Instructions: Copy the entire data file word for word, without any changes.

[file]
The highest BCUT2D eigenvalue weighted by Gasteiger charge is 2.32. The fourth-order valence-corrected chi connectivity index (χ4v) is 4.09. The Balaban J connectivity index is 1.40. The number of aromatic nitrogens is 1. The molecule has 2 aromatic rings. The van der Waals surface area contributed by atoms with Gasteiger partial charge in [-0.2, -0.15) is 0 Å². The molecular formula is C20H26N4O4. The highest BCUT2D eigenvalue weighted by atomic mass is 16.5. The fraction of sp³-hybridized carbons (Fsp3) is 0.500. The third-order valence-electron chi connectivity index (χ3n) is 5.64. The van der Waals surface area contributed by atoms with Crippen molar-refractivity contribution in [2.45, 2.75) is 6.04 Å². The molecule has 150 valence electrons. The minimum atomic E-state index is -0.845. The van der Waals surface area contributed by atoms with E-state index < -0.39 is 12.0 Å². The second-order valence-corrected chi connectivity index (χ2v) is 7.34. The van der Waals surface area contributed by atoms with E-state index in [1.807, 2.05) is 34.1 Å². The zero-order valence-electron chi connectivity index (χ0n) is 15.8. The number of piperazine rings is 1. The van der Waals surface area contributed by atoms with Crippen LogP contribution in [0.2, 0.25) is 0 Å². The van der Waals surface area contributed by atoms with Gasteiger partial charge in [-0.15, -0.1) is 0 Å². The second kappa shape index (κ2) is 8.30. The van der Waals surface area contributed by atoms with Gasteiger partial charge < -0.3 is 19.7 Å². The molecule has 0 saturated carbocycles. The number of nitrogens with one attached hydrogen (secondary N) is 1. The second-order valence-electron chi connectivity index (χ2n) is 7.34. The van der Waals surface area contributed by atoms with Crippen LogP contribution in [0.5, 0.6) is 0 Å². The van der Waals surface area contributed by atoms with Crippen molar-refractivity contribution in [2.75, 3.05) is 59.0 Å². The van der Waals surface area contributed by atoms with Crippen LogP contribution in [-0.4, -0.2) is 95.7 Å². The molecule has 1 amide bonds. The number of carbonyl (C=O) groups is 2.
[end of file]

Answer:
The highest BCUT2D eigenvalue weighted by Gasteiger charge is 2.32. The fourth-order valence-corrected chi connectivity index (χ4v) is 4.09. The Balaban J connectivity index is 1.40. The number of aromatic nitrogens is 1. The molecule has 2 aromatic rings. The van der Waals surface area contributed by atoms with Gasteiger partial charge in [-0.2, -0.15) is 0 Å². The molecular formula is C20H26N4O4. The highest BCUT2D eigenvalue weighted by atomic mass is 16.5. The fraction of sp³-hybridized carbons (Fsp3) is 0.500. The third-order valence-electron chi connectivity index (χ3n) is 5.64. The van der Waals surface area contributed by atoms with Crippen molar-refractivity contribution in [2.45, 2.75) is 6.04 Å². The molecule has 150 valence electrons. The minimum atomic E-state index is -0.845. The van der Waals surface area contributed by atoms with E-state index < -0.39 is 12.0 Å². The second-order valence-corrected chi connectivity index (χ2v) is 7.34. The van der Waals surface area contributed by atoms with E-state index in [1.807, 2.05) is 34.1 Å². The zero-order valence-electron chi connectivity index (χ0n) is 15.8. The number of piperazine rings is 1. The van der Waals surface area contributed by atoms with Crippen LogP contribution in [0.2, 0.25) is 0 Å². The van der Waals surface area contributed by atoms with Gasteiger partial charge in [-0.15, -0.1) is 0 Å². The second kappa shape index (κ2) is 8.30. The van der Waals surface area contributed by atoms with Gasteiger partial charge < -0.3 is 19.7 Å². The molecule has 0 saturated carbocycles. The number of nitrogens with one attached hydrogen (secondary N) is 1. The second-order valence-electron chi connectivity index (χ2n) is 7.34. The van der Waals surface area contributed by atoms with Crippen LogP contribution in [0.5, 0.6) is 0 Å². The van der Waals surface area contributed by atoms with Crippen molar-refractivity contribution in [2.75, 3.05) is 59.0 Å². The van der Waals surface area contributed by atoms with Crippen LogP contribution in [-0.4, -0.2) is 95.7 Å². The molecule has 1 amide bonds. The number of carbonyl (C=O) groups is 2.